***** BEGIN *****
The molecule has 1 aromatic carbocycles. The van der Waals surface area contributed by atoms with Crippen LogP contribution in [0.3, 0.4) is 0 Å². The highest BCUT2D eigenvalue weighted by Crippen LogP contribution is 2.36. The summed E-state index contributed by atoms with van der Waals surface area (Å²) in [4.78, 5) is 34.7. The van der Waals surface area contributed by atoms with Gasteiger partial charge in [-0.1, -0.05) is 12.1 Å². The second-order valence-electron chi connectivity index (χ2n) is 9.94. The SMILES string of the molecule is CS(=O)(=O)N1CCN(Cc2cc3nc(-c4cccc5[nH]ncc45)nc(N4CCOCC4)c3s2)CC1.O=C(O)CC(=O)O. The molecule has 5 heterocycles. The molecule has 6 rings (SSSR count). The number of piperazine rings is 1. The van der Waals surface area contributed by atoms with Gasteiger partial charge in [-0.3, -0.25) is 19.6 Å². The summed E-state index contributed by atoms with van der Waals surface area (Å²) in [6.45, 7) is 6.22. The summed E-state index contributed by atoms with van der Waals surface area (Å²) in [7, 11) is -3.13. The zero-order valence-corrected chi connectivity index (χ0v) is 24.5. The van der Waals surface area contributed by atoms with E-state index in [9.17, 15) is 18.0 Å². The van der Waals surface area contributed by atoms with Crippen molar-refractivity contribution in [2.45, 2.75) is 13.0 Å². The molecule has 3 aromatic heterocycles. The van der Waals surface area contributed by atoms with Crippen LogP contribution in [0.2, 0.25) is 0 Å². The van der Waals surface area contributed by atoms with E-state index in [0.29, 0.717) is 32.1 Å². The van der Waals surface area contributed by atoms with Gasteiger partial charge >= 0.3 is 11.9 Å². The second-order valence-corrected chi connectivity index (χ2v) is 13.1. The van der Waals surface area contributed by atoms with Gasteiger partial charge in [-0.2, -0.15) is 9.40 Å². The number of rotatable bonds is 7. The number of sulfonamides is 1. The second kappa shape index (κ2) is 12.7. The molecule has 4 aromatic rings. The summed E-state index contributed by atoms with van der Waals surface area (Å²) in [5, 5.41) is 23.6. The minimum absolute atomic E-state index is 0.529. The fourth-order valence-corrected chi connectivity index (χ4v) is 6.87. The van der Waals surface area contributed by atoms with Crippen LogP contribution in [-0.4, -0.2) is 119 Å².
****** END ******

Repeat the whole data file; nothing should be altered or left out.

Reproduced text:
The molecule has 1 aromatic carbocycles. The van der Waals surface area contributed by atoms with Crippen LogP contribution in [0.3, 0.4) is 0 Å². The highest BCUT2D eigenvalue weighted by Crippen LogP contribution is 2.36. The summed E-state index contributed by atoms with van der Waals surface area (Å²) in [4.78, 5) is 34.7. The van der Waals surface area contributed by atoms with Gasteiger partial charge in [-0.1, -0.05) is 12.1 Å². The second-order valence-electron chi connectivity index (χ2n) is 9.94. The SMILES string of the molecule is CS(=O)(=O)N1CCN(Cc2cc3nc(-c4cccc5[nH]ncc45)nc(N4CCOCC4)c3s2)CC1.O=C(O)CC(=O)O. The molecule has 5 heterocycles. The molecule has 6 rings (SSSR count). The number of piperazine rings is 1. The van der Waals surface area contributed by atoms with Gasteiger partial charge in [-0.3, -0.25) is 19.6 Å². The summed E-state index contributed by atoms with van der Waals surface area (Å²) in [6.45, 7) is 6.22. The summed E-state index contributed by atoms with van der Waals surface area (Å²) in [7, 11) is -3.13. The zero-order valence-corrected chi connectivity index (χ0v) is 24.5. The van der Waals surface area contributed by atoms with E-state index in [9.17, 15) is 18.0 Å². The van der Waals surface area contributed by atoms with Crippen molar-refractivity contribution in [2.45, 2.75) is 13.0 Å². The molecule has 3 aromatic heterocycles. The van der Waals surface area contributed by atoms with Crippen LogP contribution in [0.2, 0.25) is 0 Å². The van der Waals surface area contributed by atoms with E-state index in [0.29, 0.717) is 32.1 Å². The van der Waals surface area contributed by atoms with Gasteiger partial charge >= 0.3 is 11.9 Å². The second-order valence-corrected chi connectivity index (χ2v) is 13.1. The van der Waals surface area contributed by atoms with Gasteiger partial charge in [-0.2, -0.15) is 9.40 Å². The number of rotatable bonds is 7. The number of sulfonamides is 1. The second kappa shape index (κ2) is 12.7. The molecule has 4 aromatic rings. The summed E-state index contributed by atoms with van der Waals surface area (Å²) in [5, 5.41) is 23.6. The minimum absolute atomic E-state index is 0.529. The fourth-order valence-corrected chi connectivity index (χ4v) is 6.87. The van der Waals surface area contributed by atoms with Crippen LogP contribution in [-0.4, -0.2) is 119 Å².